About Jorhat Waterfall
Jorhat waterfall, located approximately 300 km away from Guwahati, is the second largest city of Assam. The name Jorhat comes from the amalgamation of two words – ‘Jor’ which means ‘two’ and ‘Hat’ which means ‘market’.
Apart from being a part of the Ahom Kingdom’s end, the city is known for its tea plantations. It also has the oldest tea research centre in the world in the form of the Tocklai Research Association. The city of Jorhat is often referred to as ‘the cultural capital of Assam’ because of the prevalent cultural diversities in the region.
History Of Jorhat Waterfall
The historical significance of Jorhat lies in its being the ‘last capital of the Ahom Kingdom.’ King Gaurinath Singha was the last Ahom King to rule this place. Under the rule of the Ahoms and even before that, Jorhat was a thriving commercial and trading centre. However, continuous invasions by the Burmese from 1817 to 1824 wrecked the town and crippled its economy. It was not until the British Rule that the city saw its re-emergence as a commercial centre.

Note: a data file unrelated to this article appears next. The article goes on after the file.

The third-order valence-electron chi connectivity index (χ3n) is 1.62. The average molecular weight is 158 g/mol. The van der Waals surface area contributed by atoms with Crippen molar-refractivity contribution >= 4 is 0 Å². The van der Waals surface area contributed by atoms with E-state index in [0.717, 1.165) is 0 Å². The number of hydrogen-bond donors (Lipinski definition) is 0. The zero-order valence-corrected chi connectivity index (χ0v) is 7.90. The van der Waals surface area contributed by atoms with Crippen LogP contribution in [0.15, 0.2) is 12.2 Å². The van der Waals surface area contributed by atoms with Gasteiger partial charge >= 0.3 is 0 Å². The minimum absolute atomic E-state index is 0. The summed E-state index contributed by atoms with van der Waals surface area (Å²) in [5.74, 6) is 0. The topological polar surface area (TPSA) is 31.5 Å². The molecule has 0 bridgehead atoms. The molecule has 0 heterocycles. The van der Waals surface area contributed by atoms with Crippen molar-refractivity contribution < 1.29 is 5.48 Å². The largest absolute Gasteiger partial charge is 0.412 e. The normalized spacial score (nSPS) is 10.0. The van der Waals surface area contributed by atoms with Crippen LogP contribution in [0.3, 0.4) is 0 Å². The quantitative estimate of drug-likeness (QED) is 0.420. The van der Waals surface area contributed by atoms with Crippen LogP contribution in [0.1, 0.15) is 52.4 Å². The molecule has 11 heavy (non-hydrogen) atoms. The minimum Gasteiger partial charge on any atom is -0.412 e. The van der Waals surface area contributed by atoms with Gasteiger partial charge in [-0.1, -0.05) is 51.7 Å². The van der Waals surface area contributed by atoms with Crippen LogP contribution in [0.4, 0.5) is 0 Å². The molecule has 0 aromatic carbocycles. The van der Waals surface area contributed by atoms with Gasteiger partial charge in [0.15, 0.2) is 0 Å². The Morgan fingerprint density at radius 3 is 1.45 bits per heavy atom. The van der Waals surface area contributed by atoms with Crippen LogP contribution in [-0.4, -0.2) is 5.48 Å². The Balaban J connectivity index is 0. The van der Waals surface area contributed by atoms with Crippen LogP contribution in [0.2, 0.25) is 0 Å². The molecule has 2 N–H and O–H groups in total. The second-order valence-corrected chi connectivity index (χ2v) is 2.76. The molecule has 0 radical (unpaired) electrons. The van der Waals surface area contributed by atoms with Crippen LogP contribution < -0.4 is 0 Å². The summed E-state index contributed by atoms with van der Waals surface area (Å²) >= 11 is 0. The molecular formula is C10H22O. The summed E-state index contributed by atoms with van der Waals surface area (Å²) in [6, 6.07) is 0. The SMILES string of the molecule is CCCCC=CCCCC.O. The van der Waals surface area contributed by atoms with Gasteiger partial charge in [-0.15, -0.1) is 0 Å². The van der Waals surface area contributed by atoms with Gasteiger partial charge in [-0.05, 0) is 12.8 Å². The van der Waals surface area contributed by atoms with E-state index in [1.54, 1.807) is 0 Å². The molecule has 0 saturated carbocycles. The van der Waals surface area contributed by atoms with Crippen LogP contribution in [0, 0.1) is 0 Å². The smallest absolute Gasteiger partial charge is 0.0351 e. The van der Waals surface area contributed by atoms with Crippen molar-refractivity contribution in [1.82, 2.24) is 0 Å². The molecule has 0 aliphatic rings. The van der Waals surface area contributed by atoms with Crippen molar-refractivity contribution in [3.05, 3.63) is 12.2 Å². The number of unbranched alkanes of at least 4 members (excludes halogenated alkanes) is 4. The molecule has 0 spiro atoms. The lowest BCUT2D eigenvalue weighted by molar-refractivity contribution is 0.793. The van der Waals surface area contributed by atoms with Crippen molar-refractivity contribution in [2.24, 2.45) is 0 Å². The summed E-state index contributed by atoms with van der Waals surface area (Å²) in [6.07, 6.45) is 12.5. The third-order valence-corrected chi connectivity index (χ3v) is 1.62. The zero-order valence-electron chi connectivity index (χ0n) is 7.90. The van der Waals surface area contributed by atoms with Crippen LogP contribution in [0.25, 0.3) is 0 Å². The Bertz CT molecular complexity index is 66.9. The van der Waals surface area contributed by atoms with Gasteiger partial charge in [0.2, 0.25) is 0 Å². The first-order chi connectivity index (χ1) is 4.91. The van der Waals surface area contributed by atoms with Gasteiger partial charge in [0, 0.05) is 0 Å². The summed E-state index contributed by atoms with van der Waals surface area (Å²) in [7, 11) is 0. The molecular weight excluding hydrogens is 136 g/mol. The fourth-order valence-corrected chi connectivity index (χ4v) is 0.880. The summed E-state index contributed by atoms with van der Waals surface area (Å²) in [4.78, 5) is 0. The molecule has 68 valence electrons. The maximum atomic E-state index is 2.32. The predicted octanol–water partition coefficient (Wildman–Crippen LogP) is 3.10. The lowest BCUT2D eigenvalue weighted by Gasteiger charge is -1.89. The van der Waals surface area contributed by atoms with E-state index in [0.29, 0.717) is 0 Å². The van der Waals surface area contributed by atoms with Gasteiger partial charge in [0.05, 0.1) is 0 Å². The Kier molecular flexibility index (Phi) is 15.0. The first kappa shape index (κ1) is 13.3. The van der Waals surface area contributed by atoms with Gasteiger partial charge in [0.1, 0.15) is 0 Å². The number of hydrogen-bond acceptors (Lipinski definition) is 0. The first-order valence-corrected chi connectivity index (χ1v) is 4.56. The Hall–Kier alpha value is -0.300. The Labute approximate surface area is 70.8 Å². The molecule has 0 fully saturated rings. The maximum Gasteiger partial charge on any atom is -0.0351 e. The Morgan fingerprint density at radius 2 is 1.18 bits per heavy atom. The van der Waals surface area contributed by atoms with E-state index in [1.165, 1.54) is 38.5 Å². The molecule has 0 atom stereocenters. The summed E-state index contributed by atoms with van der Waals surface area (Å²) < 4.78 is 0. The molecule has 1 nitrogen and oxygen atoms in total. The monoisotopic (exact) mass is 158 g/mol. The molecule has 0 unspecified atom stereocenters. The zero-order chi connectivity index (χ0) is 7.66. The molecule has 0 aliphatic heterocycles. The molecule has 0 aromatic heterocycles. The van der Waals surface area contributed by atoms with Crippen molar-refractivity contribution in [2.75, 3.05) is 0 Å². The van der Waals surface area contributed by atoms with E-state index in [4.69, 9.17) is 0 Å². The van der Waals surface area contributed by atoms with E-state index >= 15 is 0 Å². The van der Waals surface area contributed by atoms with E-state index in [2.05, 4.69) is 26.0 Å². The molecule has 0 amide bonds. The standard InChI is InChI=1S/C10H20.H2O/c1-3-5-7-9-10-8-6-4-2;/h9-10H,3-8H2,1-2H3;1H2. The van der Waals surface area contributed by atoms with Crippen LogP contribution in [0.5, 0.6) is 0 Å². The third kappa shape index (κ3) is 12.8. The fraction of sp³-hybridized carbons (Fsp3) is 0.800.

The modern Jorhat, although it has lost its commercial significance, is important as a cultural hub of the country. Many renowned artists and writers have emerged from Jorhat, one of them being Birendra Kumar Bhattacharya. Birendra was the first Assamese to win the Jnanpith Award, which is the highest literary honour of the country.
Famous Places at Jorhat Waterfall
The city has also been home to many influential educationists and ideologists like Krishna Kanta Handique. It also holds the distinction of being the most literate region of Assam, thanks to the presence of many schools and colleges in the region.
Along with being a cultural hub of Assam, Jorhat also has a few places of tourist interest which include the Thengal Bhawan, Raja Maidam, Gibbon Wildlife Sanctuary and Dhekiakhowa Bornamghar. The Dhekiakhowa Bornamghar is the oldest and the most famous place of worship in Assam, which attracts a lot of tourists every year.